Any reduction in the amount of oxygen inhaled can be extremely dangerous to a newborn, so it’s important to make sure that they are able to support their head and neck, before moving into an upright positioned seat.
This is generally around the 6 month mark but can vary greatly from child to child and is ultimately at your own discretion.
Can I Use A Car Capsule Instead of a Pram Bassinet?
A great feature of most prams is the ability to connect a compatible capsule. Prams that can incorporate both a regular stroller seat and a capsule are called travel systems.
Capsules are fundamentally an infant car seat for babies less than six months, with a carry handle that allows you to take bub straight from the car onto the pram, without disturbing them.
They’re great for quick trips out and about (picking up older siblings from kindy or school or picking up that bottle of milk you realised you need asap!), but are not designed for prolonged use.
As this article from Dr Jane Williams outlines, extensive research shows that capsules can be dangerous when used for longer periods or outside of the car for sleeping. So if you plan on taking log, leisurely strolls with your bub, make sure you’re moving them into the bassinet.
The difference between convertible and stand-alone bassinets
A convertible seat/bassinet (sometimes referred to as a 2-in-1 pram) simply means that the bassinet can convert into a stroller seat (and vice versa). This then clips into the lower half of the pram.
The ROVER is an example of a standalone bassinet
A standalone bassinet is just that – stand alone. It is built with its own frame and is independent of the stroller seat (as pictured). Both can clip onto the lower half of the pram frame and stay intact when you’re not using them. This becomes extremely useful with multiple children, when you are swapping between the bassinet and stroller seat more regularly.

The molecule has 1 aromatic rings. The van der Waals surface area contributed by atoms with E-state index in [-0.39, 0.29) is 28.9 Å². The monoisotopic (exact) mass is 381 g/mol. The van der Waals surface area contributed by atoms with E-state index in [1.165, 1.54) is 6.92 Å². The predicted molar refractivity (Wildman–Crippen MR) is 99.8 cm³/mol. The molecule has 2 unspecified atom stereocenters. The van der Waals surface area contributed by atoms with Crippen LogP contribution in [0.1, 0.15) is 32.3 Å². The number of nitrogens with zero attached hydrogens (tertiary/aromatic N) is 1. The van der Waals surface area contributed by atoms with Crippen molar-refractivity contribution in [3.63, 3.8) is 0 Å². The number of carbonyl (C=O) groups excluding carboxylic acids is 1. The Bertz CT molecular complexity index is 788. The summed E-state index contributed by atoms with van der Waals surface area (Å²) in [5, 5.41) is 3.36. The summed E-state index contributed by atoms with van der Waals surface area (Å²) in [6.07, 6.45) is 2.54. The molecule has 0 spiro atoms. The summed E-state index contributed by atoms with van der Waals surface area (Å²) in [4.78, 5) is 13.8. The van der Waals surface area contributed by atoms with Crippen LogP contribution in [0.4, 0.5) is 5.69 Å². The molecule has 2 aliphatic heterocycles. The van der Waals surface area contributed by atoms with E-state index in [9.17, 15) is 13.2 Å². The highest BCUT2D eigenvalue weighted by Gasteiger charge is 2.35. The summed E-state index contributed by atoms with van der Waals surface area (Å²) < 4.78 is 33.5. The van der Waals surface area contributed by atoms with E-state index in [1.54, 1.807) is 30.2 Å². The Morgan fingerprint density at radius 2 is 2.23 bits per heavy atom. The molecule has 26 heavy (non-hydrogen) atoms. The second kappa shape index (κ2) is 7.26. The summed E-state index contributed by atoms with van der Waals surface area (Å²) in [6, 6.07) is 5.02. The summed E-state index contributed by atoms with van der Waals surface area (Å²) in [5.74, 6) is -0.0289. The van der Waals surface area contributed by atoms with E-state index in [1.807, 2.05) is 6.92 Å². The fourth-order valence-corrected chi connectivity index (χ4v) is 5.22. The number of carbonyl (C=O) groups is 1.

Another thing to consider when buying your first pram is planning for the future.
Some 2-in-1 prams will have the ability to convert into a double pram to accommodate a second child.
One thing to think about is the gap you plan on having between children, as many of these convertible tandems only provide a smaller “rumble seat” option that’s not going to last very long for use with two as they grow.
The DUO pram can be a single or tandem double
Another option for a newborn and toddler is to use a toddler board (sometimes called a skateboard or buggy board), where the older child stands behind the pram on an attached board.
For some more info on prams that can accommodate two children, check out our guide to buying a double pram here.
Buying your first pram for a newborn doesn’t have to be daunting! For more information, check out our handy Pram Buying Guide for everything you need to know before you buy.
If you have any questions about buying a pram for your new baby (or anything at all) email us at email@example.com.
Our team of Customer Service Mums are here to help and we’ve never heard a silly question!